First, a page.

Boomkat Product Review:
Two totemic Norwegian artists bombard and fizz the senses with a powerful invocation of radical metal and noise energies on their 2nd album for Stephen O’Malley’s ever reliable Ideologic Organ.
The thrilling complex of ’Higgs Boson’ furthers Runhild Gammelsæter & Lasse Marhaug’s fascination with the field of physics following 2014’s ‘Quantum Entanglement’ with Milwaukee’s uncompromising Utech Records. Gammelsæter, a one-time vocalist for O’Malley & Greg Anderson’s legendary pre-Sunn 0))) band, Thorr’s Hammer, and regular contributor to O’Malley’s subsequent projects, is also a professional biologist with a PhD in cell physiology. Marhaug is the prolific, multifarious figurehead of Scandinavian experimental music who surely needs little introduction on these pages. Their compound duo is a special arrangement, collapsing a spectrum of non-musical influence into an immensely compelling sound that, as their LP’s title suggests, strives to confirm the meta- and physical presence of the universe thru opposing forces, and its unquantifiable, uncertain energies produced therein.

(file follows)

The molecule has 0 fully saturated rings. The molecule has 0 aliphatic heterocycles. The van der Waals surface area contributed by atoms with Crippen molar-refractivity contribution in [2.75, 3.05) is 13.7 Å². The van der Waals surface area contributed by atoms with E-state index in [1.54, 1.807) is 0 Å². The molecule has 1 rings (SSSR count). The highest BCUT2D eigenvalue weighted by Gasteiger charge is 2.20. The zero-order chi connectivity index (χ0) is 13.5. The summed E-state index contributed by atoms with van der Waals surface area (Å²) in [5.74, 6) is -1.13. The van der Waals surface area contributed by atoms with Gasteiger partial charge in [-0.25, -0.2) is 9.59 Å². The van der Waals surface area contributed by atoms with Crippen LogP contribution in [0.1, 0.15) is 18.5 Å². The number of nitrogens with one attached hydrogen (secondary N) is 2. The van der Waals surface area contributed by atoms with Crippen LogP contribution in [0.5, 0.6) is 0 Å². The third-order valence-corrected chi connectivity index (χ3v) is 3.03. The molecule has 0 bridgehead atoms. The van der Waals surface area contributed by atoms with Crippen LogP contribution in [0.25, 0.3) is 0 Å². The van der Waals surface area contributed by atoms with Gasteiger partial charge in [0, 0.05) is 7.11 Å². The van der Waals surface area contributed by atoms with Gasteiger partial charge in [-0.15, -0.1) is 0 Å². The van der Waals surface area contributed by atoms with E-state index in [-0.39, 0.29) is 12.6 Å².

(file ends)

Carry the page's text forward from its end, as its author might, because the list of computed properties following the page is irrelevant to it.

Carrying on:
Gammelsæter’s vocals are evidently a big attraction on ‘Higg’s Boson’, naturally drawing on 30 years of extended works to project a range of unearthly inflections and affective tonal colour unmistakably forged in the belly of radical metal. As her relatively short but perfectly realised catalogue with Thorr’s Hammer, Khlyst, Sunn 0))) (notably ‘Gates of Ballard’!), proves, few can match her might, but Marhaug is bold and capable enough here.
Summoning structural concepts from Japanese experimental cinema of Toshio Matsumoto, french comic book futurism of Phillippe Druillet and Jean Moebius Giraud, and landscape photography of Fay Godwin, Kåre Kivijärvi, and Tamiko Nishimura, he galvanises the split personalities of Gammelsæter’s vox to extraordinary degrees, conjugating their mutual spirits in vast, electro-acoustic and illusively noumenal space with frankly shit-the-bed results comparable with everyone from Diamanda Galas’ tempered rage to the catharsis of Carcass and Rachmaninov’s choral arrangements.